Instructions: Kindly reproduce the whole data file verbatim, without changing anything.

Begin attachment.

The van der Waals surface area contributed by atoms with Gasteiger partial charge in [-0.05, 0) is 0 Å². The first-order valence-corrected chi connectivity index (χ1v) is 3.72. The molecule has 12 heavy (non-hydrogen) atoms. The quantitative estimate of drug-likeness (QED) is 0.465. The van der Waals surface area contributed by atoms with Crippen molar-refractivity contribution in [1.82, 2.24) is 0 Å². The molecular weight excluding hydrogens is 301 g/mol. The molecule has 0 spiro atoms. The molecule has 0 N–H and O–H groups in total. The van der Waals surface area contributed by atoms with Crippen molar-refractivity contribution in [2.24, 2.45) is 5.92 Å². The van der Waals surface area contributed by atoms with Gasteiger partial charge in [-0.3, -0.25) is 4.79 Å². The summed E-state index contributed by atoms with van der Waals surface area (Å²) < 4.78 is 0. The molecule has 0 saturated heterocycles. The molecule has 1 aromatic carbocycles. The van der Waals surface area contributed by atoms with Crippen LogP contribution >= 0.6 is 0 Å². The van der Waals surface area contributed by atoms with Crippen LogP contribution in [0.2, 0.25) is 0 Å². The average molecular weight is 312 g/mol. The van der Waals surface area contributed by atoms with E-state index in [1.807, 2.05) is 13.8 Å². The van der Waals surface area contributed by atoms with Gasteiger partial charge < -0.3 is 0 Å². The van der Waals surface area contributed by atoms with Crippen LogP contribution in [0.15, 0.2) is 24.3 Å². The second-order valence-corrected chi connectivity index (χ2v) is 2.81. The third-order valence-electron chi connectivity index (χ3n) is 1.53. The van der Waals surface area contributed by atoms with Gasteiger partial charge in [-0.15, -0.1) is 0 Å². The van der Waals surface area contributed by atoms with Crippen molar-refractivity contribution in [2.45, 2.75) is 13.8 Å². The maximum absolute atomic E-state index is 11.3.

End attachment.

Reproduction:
The van der Waals surface area contributed by atoms with Gasteiger partial charge in [-0.05, 0) is 0 Å². The first-order valence-corrected chi connectivity index (χ1v) is 3.72. The molecule has 12 heavy (non-hydrogen) atoms. The quantitative estimate of drug-likeness (QED) is 0.465. The van der Waals surface area contributed by atoms with Crippen molar-refractivity contribution in [1.82, 2.24) is 0 Å². The molecular weight excluding hydrogens is 301 g/mol. The molecule has 0 spiro atoms. The molecule has 0 N–H and O–H groups in total. The van der Waals surface area contributed by atoms with Crippen molar-refractivity contribution in [2.24, 2.45) is 5.92 Å². The van der Waals surface area contributed by atoms with Gasteiger partial charge in [-0.3, -0.25) is 4.79 Å². The summed E-state index contributed by atoms with van der Waals surface area (Å²) < 4.78 is 0. The molecule has 0 saturated heterocycles. The molecule has 1 aromatic carbocycles. The van der Waals surface area contributed by atoms with Crippen LogP contribution >= 0.6 is 0 Å². The van der Waals surface area contributed by atoms with Crippen LogP contribution in [0.2, 0.25) is 0 Å². The average molecular weight is 312 g/mol. The van der Waals surface area contributed by atoms with E-state index in [1.807, 2.05) is 13.8 Å². The van der Waals surface area contributed by atoms with Gasteiger partial charge < -0.3 is 0 Å². The van der Waals surface area contributed by atoms with Crippen LogP contribution in [0.15, 0.2) is 24.3 Å². The second-order valence-corrected chi connectivity index (χ2v) is 2.81. The third-order valence-electron chi connectivity index (χ3n) is 1.53. The van der Waals surface area contributed by atoms with Gasteiger partial charge in [-0.15, -0.1) is 0 Å². The van der Waals surface area contributed by atoms with Crippen molar-refractivity contribution in [2.45, 2.75) is 13.8 Å². The maximum absolute atomic E-state index is 11.3.